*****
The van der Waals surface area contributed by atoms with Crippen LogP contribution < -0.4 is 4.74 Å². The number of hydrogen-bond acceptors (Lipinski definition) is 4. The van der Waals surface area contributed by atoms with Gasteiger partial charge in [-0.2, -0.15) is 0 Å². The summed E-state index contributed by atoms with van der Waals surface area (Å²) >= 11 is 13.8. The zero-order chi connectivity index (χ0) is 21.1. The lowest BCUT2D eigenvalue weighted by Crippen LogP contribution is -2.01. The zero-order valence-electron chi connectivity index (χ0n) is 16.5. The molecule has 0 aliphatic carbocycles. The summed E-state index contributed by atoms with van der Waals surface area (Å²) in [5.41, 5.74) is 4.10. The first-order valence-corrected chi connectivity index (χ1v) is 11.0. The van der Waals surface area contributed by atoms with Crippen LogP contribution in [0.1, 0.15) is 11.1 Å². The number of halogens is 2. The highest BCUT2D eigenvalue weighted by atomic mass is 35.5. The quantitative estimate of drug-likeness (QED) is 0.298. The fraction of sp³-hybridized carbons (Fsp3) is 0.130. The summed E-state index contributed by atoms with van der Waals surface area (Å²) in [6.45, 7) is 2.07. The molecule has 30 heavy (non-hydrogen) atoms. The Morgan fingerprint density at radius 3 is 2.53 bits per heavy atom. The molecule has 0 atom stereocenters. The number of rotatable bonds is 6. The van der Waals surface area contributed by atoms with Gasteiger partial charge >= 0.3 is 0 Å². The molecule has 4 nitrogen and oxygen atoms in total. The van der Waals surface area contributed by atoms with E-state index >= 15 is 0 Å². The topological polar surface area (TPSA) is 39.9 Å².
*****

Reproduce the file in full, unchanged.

The van der Waals surface area contributed by atoms with Crippen LogP contribution < -0.4 is 4.74 Å². The number of hydrogen-bond acceptors (Lipinski definition) is 4. The van der Waals surface area contributed by atoms with Gasteiger partial charge in [-0.2, -0.15) is 0 Å². The summed E-state index contributed by atoms with van der Waals surface area (Å²) >= 11 is 13.8. The zero-order chi connectivity index (χ0) is 21.1. The lowest BCUT2D eigenvalue weighted by Crippen LogP contribution is -2.01. The zero-order valence-electron chi connectivity index (χ0n) is 16.5. The molecule has 0 aliphatic carbocycles. The summed E-state index contributed by atoms with van der Waals surface area (Å²) in [5.41, 5.74) is 4.10. The first-order valence-corrected chi connectivity index (χ1v) is 11.0. The van der Waals surface area contributed by atoms with Crippen LogP contribution in [0.1, 0.15) is 11.1 Å². The number of halogens is 2. The highest BCUT2D eigenvalue weighted by atomic mass is 35.5. The quantitative estimate of drug-likeness (QED) is 0.298. The fraction of sp³-hybridized carbons (Fsp3) is 0.130. The summed E-state index contributed by atoms with van der Waals surface area (Å²) in [6.45, 7) is 2.07. The molecule has 30 heavy (non-hydrogen) atoms. The Morgan fingerprint density at radius 3 is 2.53 bits per heavy atom. The molecule has 0 atom stereocenters. The number of rotatable bonds is 6. The van der Waals surface area contributed by atoms with Gasteiger partial charge >= 0.3 is 0 Å². The molecule has 4 nitrogen and oxygen atoms in total. The van der Waals surface area contributed by atoms with E-state index >= 15 is 0 Å². The topological polar surface area (TPSA) is 39.9 Å².